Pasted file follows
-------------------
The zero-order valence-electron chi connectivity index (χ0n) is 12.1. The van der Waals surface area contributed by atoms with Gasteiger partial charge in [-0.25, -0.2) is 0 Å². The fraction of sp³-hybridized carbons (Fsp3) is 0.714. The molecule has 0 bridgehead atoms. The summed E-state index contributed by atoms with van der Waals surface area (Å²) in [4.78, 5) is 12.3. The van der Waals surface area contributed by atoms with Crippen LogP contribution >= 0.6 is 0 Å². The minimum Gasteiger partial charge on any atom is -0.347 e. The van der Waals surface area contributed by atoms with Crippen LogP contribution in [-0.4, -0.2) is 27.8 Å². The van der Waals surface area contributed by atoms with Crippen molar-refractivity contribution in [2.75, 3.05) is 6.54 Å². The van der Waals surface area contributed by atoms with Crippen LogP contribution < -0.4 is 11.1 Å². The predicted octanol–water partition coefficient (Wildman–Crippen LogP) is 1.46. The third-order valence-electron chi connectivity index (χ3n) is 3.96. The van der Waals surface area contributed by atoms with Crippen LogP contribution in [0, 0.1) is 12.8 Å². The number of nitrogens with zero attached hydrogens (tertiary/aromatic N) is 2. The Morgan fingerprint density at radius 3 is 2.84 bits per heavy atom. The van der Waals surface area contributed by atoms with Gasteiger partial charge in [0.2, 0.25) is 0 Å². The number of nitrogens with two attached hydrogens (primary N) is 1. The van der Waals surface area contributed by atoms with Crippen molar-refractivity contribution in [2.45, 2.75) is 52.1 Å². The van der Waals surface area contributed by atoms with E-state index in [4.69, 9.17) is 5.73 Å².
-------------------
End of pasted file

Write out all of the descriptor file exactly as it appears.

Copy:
The zero-order valence-electron chi connectivity index (χ0n) is 12.1. The van der Waals surface area contributed by atoms with Gasteiger partial charge in [-0.25, -0.2) is 0 Å². The fraction of sp³-hybridized carbons (Fsp3) is 0.714. The molecule has 0 bridgehead atoms. The summed E-state index contributed by atoms with van der Waals surface area (Å²) in [4.78, 5) is 12.3. The van der Waals surface area contributed by atoms with Crippen LogP contribution >= 0.6 is 0 Å². The minimum Gasteiger partial charge on any atom is -0.347 e. The van der Waals surface area contributed by atoms with Crippen LogP contribution in [-0.4, -0.2) is 27.8 Å². The van der Waals surface area contributed by atoms with Crippen molar-refractivity contribution in [2.75, 3.05) is 6.54 Å². The van der Waals surface area contributed by atoms with Crippen LogP contribution < -0.4 is 11.1 Å². The predicted octanol–water partition coefficient (Wildman–Crippen LogP) is 1.46. The third-order valence-electron chi connectivity index (χ3n) is 3.96. The van der Waals surface area contributed by atoms with Crippen LogP contribution in [0, 0.1) is 12.8 Å². The number of nitrogens with zero attached hydrogens (tertiary/aromatic N) is 2. The Morgan fingerprint density at radius 3 is 2.84 bits per heavy atom. The van der Waals surface area contributed by atoms with Gasteiger partial charge in [0.2, 0.25) is 0 Å². The number of nitrogens with two attached hydrogens (primary N) is 1. The van der Waals surface area contributed by atoms with Crippen molar-refractivity contribution in [2.45, 2.75) is 52.1 Å². The van der Waals surface area contributed by atoms with E-state index in [4.69, 9.17) is 5.73 Å².